THE estranged mum of a homeless man hailed as a hero after he rushed to help those caught up in the horrific Manchester terror attack has urged him to get in touch as thousands of dollars in donations pour in for him.

Chris Parker, 33, cradled a dying woman and wrapped an horrifically injured child in merchandise T-shirts after a suicide bomber struck during an Ariana Grande concert.


Now his mother Jessica Parker posted a message on Facebook with a link to the story asking him to find her, reports Metro.

She said: "This is my son who has been estranged from me for a long while. I had no idea he was homeless but he was extremely brave last night.

"'Please get in touch with me Chris Parker."

In a comment on another post she adds: "No matter what the past, he has done so well and I am very proud of him xx."


Meanwhile, more than $37,000 has been raised by people touched by Mr Parker's actions - hailing him a "hero" - on a Gofundme page set up in his honour.

Chris Parker, the homeless hero who ran back to help victims during Manchester terror attack.
Chris Parker, the homeless hero who ran back to help victims during Manchester terror attack. BBC

The organiser of the page, Michael Johns, said he was inspired by Chris' selflessness and courage amid the horror, and had been compelled "to make an effort to help one of our most vulnerable in society".   He is yet to make contact with Chris, but says if phone calls and emails don't work, he will head to Manchester himself to find him.  

The Facebook post by Chris Parker’s estranged mother asking him to make contact.
The Facebook post by Chris Parker’s estranged mother asking him to make contact. Facebook


Mr Parker was in the foyer of the arena - where he regularly goes to beg for money as concerts kick out - when a huge blast ripped through the exiting crowd and left 22 people dead and 59 people injured.

Mr Parker says he was knocked to the floor by the blast but immediately got back up and began trying to help the wounded.

He recalled: "Everyone was piling out, all happy and everything else. As people were coming out of the glass doors I heard a bang and within a split second I saw a white flash, then smoke and then I heard screaming.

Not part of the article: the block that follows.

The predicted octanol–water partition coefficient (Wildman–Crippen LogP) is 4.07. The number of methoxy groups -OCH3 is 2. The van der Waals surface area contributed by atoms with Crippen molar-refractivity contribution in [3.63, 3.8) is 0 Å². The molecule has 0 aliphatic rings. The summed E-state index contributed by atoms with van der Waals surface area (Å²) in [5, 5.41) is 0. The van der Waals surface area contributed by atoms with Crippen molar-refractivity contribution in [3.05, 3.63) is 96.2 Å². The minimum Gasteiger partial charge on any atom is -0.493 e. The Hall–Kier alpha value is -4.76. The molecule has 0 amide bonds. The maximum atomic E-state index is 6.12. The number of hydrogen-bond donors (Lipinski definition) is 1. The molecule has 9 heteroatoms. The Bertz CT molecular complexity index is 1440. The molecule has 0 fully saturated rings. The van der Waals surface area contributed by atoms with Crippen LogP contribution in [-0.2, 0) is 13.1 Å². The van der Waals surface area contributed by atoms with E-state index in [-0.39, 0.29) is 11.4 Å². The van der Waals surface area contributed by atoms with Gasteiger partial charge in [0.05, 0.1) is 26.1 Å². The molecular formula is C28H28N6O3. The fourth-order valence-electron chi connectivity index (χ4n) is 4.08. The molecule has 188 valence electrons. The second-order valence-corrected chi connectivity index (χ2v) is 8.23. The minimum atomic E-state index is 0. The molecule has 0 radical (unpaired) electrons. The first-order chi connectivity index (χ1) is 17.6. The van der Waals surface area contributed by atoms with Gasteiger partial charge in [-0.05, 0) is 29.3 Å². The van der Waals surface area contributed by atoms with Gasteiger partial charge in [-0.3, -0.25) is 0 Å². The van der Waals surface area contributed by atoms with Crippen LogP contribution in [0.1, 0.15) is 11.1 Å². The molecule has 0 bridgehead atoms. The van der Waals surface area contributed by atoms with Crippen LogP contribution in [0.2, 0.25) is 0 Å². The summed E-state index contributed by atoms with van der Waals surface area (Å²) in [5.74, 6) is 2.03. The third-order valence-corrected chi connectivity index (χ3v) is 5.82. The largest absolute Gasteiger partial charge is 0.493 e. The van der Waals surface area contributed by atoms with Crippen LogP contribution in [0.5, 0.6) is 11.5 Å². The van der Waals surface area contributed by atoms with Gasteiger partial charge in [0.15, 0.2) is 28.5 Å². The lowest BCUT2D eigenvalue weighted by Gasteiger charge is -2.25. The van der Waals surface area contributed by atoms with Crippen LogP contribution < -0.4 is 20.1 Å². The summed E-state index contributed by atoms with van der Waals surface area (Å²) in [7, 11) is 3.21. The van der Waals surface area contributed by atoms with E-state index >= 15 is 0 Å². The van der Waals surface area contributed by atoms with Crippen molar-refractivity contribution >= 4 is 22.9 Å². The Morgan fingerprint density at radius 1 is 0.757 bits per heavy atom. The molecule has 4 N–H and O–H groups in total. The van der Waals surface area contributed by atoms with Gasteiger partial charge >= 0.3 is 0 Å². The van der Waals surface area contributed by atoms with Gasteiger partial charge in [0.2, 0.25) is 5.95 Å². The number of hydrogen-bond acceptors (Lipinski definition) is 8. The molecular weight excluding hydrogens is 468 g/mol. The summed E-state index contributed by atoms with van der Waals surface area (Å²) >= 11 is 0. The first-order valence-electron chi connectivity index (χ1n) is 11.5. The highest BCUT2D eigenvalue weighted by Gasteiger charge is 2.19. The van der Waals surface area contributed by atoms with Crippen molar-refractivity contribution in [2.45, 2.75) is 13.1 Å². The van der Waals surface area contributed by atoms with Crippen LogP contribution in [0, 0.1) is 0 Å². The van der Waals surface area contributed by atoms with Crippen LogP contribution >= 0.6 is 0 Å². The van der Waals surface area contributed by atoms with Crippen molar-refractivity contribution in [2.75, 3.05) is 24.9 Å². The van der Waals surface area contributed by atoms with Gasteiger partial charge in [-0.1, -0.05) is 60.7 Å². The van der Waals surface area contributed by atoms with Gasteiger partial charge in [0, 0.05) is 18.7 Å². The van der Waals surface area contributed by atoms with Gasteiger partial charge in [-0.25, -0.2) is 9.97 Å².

"It knocked me to the floor and then I got up and instead of running away my gut instinct was to run back and try and help.

"There was people lying on the floor everywhere.

"I saw a little girl … she had no legs.

"I wrapped her in one of the merchandise T-shirts and I said 'where is your mum and daddy?'

"She said 'my dad is at work, my mum is up there'."

He said he thought the child's mother had died from her injuries.

The horrific aftermath of the bomb.
The horrific aftermath of the bomb. Supplied


Mr Parker, who has slept rough in the city for about a year, said he also tended to a woman who was badly hurt from the bombing with serious leg and head injuries.

He said: "She passed away in my arms. She was in her 60s and said she had been with her family.

"I haven't stopped crying. "The most shocking part of it is that it was a kids' concert.

"There were nuts and bolts all over the floor. People had holes in their back.

"It's the screams I can't get over and the smell ... I don't like to say it but it smelled like burning flesh.

"I don't think anything has sunk in yet. It's just shock."


Another homeless man, Stephen Jones, was sleeping near the arena when he heard a huge bang, which he initially thought was a firework.

He described how he had to pull nails from a little girl's face.

The 35-year-old told ITV News: "It's just instinct to go and help if someone needs your help and it was children.

"It was a lot of children with blood all over them - crying and screaming.

"We were having to pull nails out of their arms and a couple out of this little girl's face."

The former bricklayer, who has been sleeping rough for more than a year, added: "Some lady, she got cut from her side so my mate had to hold her legs up and then an ambulance guy came and a fireman and they assisted after that.

"We just held her legs up because we thought she was just going to bleed right out."

This article was first published in The Sun is reproduced with permission